The author explains that the progress of man, spectacular in its material achievements, has, however, not met with similar success insofar as his nature is concerned, because he still remains a welter of contradictions and disparate elements. While he strives for peace and harmony and to express all that is noble within himself, his penchant for greed, cruelty and perversity pulls him in the opposite direction. He is like Sisyphus, the Greek mythological character who is forever doomed to roll a huge rock to the top of a hill only to see it falling back down from its own weight. The author, however, points out that these atavistic tendencies in man’s nature as well as the “forces of resistance” were designed by Providence to help him understand what needs to be changed and guide him to a higher life. There are several essays that enumerate and deal with the nature of these defects, their origins, their deceptive forms and disguises, how they need to be tackled in order to transform them into positive energies, and finally psychological pitfalls that one can expect to encounter during this long and arduous process.

At this point the author makes the practical observation that the difficulty man faces because of his inherent contradictory nature is rendered even more intractable because defects once eliminated from the conscious nature often rise up from the subconscient and the inconscient, two lower levels of awareness dealt with at length in the book, to hound him again and again, leading to a regression. The only method that the individual has at his disposal is a sincerity of aspiration and an integral self-surrender to the Divine Mother who has come down on earth as a representative from the Supreme to lift not only a few select souls but all of humanity out of its present predicament. In some moving passages of her prayers, we read how her presence on earth is revealed to her as a necessity not for herself but for humanity. She had from a very early age already established a deep connection with the highest consciousness, but her endeavour and the dedication of her entire life, like that of Sri Aurobindo, has been to bring that consciousness down to this earth for the benefit of all.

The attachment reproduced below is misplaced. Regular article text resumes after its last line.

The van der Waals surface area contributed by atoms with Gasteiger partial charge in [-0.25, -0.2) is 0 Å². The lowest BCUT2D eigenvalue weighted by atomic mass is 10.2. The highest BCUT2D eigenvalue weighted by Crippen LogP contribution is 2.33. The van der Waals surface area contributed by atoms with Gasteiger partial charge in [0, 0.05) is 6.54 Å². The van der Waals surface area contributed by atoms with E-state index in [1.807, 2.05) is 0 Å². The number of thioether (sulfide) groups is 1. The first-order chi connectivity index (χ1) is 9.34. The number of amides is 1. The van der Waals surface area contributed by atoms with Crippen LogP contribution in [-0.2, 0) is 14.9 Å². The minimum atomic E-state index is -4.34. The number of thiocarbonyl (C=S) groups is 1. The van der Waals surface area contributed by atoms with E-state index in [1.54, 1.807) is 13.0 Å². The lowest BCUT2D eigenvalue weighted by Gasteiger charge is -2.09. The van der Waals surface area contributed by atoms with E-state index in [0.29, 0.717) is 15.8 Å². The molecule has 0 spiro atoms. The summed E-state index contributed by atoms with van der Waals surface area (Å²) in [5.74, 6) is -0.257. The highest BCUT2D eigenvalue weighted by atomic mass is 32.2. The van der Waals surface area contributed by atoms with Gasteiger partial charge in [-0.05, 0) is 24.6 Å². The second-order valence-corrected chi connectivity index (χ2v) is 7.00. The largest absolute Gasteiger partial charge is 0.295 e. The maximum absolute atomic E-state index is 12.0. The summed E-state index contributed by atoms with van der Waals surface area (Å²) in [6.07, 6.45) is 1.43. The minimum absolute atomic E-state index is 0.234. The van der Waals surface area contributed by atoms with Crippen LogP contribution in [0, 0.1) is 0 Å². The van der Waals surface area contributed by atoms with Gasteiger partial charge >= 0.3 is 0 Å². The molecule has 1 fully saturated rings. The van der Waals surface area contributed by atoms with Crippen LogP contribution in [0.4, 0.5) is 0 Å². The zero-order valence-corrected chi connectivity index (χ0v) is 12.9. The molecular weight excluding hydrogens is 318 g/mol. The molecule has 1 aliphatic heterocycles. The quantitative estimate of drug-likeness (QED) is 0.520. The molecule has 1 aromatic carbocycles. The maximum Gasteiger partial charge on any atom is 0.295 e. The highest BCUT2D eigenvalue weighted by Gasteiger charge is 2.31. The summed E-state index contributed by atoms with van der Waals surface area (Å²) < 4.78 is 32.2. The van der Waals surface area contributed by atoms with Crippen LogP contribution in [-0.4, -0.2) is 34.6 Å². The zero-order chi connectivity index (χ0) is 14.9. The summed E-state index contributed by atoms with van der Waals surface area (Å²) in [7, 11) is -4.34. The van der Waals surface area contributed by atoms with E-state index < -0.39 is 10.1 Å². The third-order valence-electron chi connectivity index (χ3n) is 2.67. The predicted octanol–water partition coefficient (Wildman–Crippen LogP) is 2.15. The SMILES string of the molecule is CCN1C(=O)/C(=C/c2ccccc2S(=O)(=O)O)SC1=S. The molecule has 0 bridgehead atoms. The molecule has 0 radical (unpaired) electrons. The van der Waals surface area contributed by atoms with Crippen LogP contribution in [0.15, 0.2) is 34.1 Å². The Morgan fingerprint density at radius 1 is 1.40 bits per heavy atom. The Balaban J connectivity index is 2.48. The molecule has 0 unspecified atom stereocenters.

The author reiterates again and again that this unique aspect of the Mother’s as well as Sri Aurobindo’s yoga, the Integral Yoga, is something that has not been attempted by anyone else. Although, as he points out, there is mention of it in the concept of the Chatushpada Brahman of the Upanishads, no such endeavour has been postulated by any other school of thought, much less recorded by mystics or saints in any part of the globe. To realise the Divine Consciousness at the highest possible level has been the goal set by many spiritual seekers and religions, often to the detriment and neglect of the secular life. The Mother and Sri Aurobindo, however, have raised the bar, arguing for the inevitability of divinising life and matter, transforming the very cells of our body and creating the passage to a new species that will be “what man is to the animal”. Anything else remains unsatisfactory and incomplete.

The last five chapters of this book deal with an interesting and unique insight from the author. He points out that the Mother and Sri Aurobindo had always shared this same goal of a divine life here on earth, even before their meeting on 29 March 1914. He quotes extensively from their writings prior to their meeting to illustrate his point under four headings: 1) The Divine Union, 2) Physical Transformation through service in an integral surrender, 3) Conquest of the Subconscient and the Inconscient, and 4) The Divine Manifestation and the Divine Life.

The book is a testimony to the erudition and scholarship of the author and is recommended to all who have chosen to lead a higher life in the Light of the Mother.

— Gautam Chatterjee

Gautam, who studied at SAICE and earned a master’s degree from the Institut Universitaire d’Études du Développement in Geneva, has worked as an interior designer, furniture maker and builder for the last twenty years. Interested in history, economics, sociology, metaphysics, and the works of Sri Aurobindo and the Mother, he also teaches history at SAICE.

 (In the Mother’s Light is available at SABDA which also holds the copyright for this review.)